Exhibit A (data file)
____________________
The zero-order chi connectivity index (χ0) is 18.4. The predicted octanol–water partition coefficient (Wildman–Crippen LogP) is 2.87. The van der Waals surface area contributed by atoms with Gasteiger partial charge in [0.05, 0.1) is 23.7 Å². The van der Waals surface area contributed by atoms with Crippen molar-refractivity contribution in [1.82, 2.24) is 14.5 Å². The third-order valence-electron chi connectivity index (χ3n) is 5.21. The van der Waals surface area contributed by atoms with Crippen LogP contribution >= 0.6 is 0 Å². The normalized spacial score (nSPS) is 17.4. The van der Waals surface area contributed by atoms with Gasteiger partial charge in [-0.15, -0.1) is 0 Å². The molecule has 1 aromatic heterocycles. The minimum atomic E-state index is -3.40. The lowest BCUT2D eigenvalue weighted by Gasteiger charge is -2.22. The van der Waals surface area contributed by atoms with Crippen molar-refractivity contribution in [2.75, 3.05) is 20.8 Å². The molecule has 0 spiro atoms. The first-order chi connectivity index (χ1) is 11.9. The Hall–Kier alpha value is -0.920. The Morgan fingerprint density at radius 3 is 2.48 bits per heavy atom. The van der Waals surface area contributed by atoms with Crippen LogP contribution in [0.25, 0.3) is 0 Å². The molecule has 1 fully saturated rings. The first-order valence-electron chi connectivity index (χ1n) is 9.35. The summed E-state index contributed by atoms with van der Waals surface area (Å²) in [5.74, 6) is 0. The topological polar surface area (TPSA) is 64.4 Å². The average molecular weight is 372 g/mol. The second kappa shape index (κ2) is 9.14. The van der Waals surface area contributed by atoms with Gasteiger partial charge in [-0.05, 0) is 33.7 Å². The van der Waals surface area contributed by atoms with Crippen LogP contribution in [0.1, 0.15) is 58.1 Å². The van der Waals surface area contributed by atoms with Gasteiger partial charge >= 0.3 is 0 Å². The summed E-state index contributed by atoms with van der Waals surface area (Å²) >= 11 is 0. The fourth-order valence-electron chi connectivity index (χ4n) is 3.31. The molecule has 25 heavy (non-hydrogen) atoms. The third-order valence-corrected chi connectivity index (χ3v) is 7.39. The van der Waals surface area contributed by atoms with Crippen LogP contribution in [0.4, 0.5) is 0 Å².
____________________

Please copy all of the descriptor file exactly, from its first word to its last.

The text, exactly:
The zero-order chi connectivity index (χ0) is 18.4. The predicted octanol–water partition coefficient (Wildman–Crippen LogP) is 2.87. The van der Waals surface area contributed by atoms with Gasteiger partial charge in [0.05, 0.1) is 23.7 Å². The van der Waals surface area contributed by atoms with Crippen molar-refractivity contribution in [1.82, 2.24) is 14.5 Å². The third-order valence-electron chi connectivity index (χ3n) is 5.21. The van der Waals surface area contributed by atoms with Crippen LogP contribution >= 0.6 is 0 Å². The normalized spacial score (nSPS) is 17.4. The van der Waals surface area contributed by atoms with Gasteiger partial charge in [-0.15, -0.1) is 0 Å². The molecule has 1 aromatic heterocycles. The minimum atomic E-state index is -3.40. The lowest BCUT2D eigenvalue weighted by Gasteiger charge is -2.22. The van der Waals surface area contributed by atoms with Crippen molar-refractivity contribution in [2.75, 3.05) is 20.8 Å². The molecule has 0 spiro atoms. The first-order chi connectivity index (χ1) is 11.9. The Hall–Kier alpha value is -0.920. The Morgan fingerprint density at radius 3 is 2.48 bits per heavy atom. The van der Waals surface area contributed by atoms with Crippen LogP contribution in [0.25, 0.3) is 0 Å². The molecule has 1 fully saturated rings. The first-order valence-electron chi connectivity index (χ1n) is 9.35. The summed E-state index contributed by atoms with van der Waals surface area (Å²) in [5.74, 6) is 0. The topological polar surface area (TPSA) is 64.4 Å². The average molecular weight is 372 g/mol. The second kappa shape index (κ2) is 9.14. The van der Waals surface area contributed by atoms with Gasteiger partial charge in [-0.05, 0) is 33.7 Å². The van der Waals surface area contributed by atoms with Crippen LogP contribution in [0.1, 0.15) is 58.1 Å². The van der Waals surface area contributed by atoms with Gasteiger partial charge >= 0.3 is 0 Å². The summed E-state index contributed by atoms with van der Waals surface area (Å²) >= 11 is 0. The fourth-order valence-electron chi connectivity index (χ4n) is 3.31. The molecule has 25 heavy (non-hydrogen) atoms. The third-order valence-corrected chi connectivity index (χ3v) is 7.39. The van der Waals surface area contributed by atoms with Crippen LogP contribution in [0.4, 0.5) is 0 Å².